This was a momentous week in the lives of all those who love Chelsea Football Club, which by any standards is an experience like few others in how to experience such extremes of despair and joy. After two years of a trophy room starting to smell a bit musty due to nobody having any reason to open it, two years of Champions League heartbreak, two years of missed Premier League opportunities, two years which saw us lose to the detestable Spurs in full public view at Wembley, the rot was finally stopped by a superb and well deserved win over fellow Blues Everton at Wembley.
Much has been said over the last few years about the tarnished image of the FA Cup, about its faded romance and its dimming light under the full on glare of allegedly greater competitions. When I say greater I actually mean richer and more financially lucrative. The All Conquering Sky Premier League and The Megabucks Behemoth that is The Champions League have certainly done their utmost to relegate the season’s showpiece finale to that of nothing more than an amusing folly. The influx of foreign coaches has further encouraged this view as well, steeped as they are in footballing cultures where the idea of a knockout competition is an anathema to a season’s toil of strategy and skill. For the likes of the triumvirate of evil, Tubby Benitez and Arsehole Wenger, and now surely to his eternal shame Sir Purplenose of Manchester Village, the other competitions were games of chess in comparison to the roulette table. Skill and planning for one, pure luck and guesswork for the other.
Mastermind versus Deal or No Deal.
These three fools all wax lyrical about the importance of the cup competitions before putting out second string sides but then purport to be aggrieved when lesser sides, desperate for success, capitalise on luck and reserves of inner spirit to overcome their own great leaps into the unknown that come from playing ‘reserve’ teams, full of pre-pubescent rosy cheeked cherubs barely able to comprehend the sudden necessity for copious amounts of Oxy-10. To our eternal credit we have not, as yet, succumbed to this selective attitude towards success. In fact from the top four we are honestly the only club that hasn’t gone down the ‘play our foetal range’ route, something for which barely no-one has given us credit for. Chelsea Football Club respects every competition it enters and tries to win it. Claims from Manchester Village, Liverscum and Airline FC along similar lines can be dismissed as empty, dishonest and meaningless platitudes.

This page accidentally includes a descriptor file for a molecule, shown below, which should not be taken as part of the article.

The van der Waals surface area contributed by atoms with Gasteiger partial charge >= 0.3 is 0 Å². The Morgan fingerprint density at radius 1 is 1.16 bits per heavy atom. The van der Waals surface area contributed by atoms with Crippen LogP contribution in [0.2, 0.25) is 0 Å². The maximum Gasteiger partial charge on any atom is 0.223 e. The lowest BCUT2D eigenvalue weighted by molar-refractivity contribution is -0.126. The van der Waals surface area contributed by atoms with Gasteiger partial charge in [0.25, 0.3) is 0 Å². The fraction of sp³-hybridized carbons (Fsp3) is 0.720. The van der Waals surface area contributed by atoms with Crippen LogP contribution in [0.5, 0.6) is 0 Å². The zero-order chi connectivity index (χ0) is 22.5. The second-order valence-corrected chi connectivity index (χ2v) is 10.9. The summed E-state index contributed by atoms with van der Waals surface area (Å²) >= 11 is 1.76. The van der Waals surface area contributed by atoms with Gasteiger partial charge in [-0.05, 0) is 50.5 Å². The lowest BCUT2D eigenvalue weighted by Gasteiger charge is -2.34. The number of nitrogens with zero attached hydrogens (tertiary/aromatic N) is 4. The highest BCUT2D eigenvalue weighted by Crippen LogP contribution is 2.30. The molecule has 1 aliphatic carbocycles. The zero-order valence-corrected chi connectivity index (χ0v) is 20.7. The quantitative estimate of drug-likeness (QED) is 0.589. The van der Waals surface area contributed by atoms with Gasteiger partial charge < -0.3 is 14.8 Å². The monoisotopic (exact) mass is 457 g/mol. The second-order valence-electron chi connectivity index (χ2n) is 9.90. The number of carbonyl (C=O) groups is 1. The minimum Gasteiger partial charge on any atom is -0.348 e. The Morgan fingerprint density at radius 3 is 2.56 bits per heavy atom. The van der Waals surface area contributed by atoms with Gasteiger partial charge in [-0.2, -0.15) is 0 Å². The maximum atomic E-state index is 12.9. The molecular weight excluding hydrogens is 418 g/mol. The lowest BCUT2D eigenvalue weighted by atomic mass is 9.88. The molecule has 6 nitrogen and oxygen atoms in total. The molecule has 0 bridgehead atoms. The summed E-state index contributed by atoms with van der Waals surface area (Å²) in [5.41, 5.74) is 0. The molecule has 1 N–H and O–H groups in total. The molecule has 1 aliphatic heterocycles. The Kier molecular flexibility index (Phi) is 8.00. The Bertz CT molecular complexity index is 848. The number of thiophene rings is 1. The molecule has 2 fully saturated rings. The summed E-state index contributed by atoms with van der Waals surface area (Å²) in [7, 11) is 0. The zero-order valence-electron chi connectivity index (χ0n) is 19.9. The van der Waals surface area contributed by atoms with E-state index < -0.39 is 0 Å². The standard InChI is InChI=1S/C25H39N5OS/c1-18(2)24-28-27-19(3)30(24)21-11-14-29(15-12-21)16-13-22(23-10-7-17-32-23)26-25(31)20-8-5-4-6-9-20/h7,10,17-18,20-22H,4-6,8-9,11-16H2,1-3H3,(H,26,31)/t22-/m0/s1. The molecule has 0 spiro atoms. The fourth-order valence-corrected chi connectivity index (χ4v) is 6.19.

To a degree it’s easy to understand this viewpoint, after all any success that comes down to hard work, planning, dedication, patience, belief and skill has to be more rewarding and satisfying personally. Doesn’t it? To most of us we’d agree that this is indeed worthy and virtuous, but of course what it does is remove the thrill of the unknown, the thrill of not knowing how the dice will fall, the thrill of the gambler. Work hard and earn your corn is an honourable way to live, but then why do so many of us do the lottery? Want to toil away for 40 odd years for a semi-decent pension and the proverbial gold watch, or would you rather scoop this Saturday’s lottery rollover of £8m? I know what would make me happier.
The FA Cup isn’t devoid of skill, it’s just harder to plan for unknown or unfamiliar opponents and every game is effectively a one-off. In that 90 minute period any great side having an off day can be unceremoniously dumped on its podgy Premier League posterior. Humiliation is a spectre that is never far away. Maybe the triumvirate of evil fear this spectre that hangs over knockout games, and maybe we, having faced down and been beaten by the ghost of humiliation many times before, know deep inside that it isn’t Freddie Kruger or Michael Myers. No, I think we realised some time ago that it’s the Slimer from Ghostbusters. It’s sticky, uncomfortable and tastes vile, but you can wash the slime of humiliation away and come back with some proton packs and beat it next time. We are the Ghostbusters! Ruud Gullitt was our Dr. Egon Spengler, Gianluca Vialli was the stressed Ray Stantz, and of course Jose Mourinho was our mischievous Peter Venkman. Guus Hiddink was merely a hybrid of all three rolled into one uber-Ghostbuster.